Seven in ten Australians with asthma over the age of 12 may be prescribed too many preventative medicines. In Australian prescriber Prof Helen Reddel and co-authors from the Woolcock Institute of Medical Research write about finding the lowest effective dose to control asthma.
From the 2021 census, we know that more than 2 million Australians have asthma. It is one of the three most common long-term health problems in Australia. Using medications wisely is important for living well with asthma.
“There are many reasons why you may be taking a higher dose of asthma prevention medication than you need,” says Prof. Reddel.
If your asthma has been stable for more than three months, see your doctor. Perhaps it is possible to lower the dose.”
Prof Helen Reddel, Woolcock Institute of Medical Research
This can sometimes save you money. Provided your treatment still prevents asthma flare-ups, it can also reduce the chances of unusual side effects such as cataracts and brittle bones.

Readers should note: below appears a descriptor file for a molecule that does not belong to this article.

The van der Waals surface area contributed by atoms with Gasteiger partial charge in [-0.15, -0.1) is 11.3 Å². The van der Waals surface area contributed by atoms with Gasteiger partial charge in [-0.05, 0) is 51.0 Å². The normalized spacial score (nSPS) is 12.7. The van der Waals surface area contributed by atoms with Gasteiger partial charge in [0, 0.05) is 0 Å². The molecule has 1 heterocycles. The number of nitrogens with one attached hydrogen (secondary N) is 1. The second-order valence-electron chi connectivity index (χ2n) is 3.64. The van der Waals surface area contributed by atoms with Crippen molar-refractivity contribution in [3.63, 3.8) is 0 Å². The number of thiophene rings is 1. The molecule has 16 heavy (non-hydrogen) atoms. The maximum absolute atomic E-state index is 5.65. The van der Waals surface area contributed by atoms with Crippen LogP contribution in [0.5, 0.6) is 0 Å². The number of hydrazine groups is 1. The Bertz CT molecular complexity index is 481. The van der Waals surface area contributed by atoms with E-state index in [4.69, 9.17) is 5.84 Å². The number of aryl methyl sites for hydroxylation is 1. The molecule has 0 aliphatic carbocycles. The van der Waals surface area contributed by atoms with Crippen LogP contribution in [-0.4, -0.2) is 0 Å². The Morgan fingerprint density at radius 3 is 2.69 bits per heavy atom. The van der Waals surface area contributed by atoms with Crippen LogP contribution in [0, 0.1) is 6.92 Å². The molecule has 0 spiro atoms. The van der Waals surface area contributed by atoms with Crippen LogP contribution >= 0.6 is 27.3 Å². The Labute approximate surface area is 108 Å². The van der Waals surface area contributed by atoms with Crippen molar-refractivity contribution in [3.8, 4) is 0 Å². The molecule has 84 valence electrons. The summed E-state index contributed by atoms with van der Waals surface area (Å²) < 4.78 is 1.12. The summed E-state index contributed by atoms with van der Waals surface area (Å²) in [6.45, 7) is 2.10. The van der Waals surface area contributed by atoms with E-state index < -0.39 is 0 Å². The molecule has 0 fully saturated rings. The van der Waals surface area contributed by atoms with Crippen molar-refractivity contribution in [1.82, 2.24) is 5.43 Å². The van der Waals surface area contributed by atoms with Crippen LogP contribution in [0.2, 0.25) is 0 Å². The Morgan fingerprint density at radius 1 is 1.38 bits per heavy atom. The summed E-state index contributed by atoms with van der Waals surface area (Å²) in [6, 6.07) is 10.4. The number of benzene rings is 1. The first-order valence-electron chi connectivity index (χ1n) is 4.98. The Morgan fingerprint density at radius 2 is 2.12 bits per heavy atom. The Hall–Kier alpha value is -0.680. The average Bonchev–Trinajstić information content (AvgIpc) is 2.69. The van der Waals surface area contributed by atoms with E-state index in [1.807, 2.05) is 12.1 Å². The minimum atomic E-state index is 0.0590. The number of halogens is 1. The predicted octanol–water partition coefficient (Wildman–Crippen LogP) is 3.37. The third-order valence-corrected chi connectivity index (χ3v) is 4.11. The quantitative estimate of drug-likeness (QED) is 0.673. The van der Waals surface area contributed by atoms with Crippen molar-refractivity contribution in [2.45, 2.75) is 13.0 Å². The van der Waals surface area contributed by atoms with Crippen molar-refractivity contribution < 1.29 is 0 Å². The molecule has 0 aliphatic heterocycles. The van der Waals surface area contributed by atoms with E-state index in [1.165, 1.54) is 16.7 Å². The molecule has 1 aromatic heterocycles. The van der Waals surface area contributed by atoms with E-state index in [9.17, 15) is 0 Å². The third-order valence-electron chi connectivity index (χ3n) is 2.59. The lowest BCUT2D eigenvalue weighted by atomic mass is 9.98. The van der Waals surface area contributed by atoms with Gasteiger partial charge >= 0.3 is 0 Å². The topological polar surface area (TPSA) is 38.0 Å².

“With asthma there is no ‘one size fits all'”, says Prof. Reddel.
“The medicines and doses required are personalized for each patient.
“For example, if you have very mild asthma, you may not need to take a preventative medicine regularly. There are new Australian guidelines about a puffer that you can only use if you have symptoms, that relieves symptoms and also contains a preventive medicine.
“Don’t stop taking preventive medications without medical advice. Your doctor can monitor your asthma medications and update your asthma action plan,” she says.
Reddel, HK, et al. (2022) How to taper off asthma preventer treatment in patients with well-controlled asthma – more isn’t always better. Australian prescriber. doi.org/10.18773/austprescr.2022.033.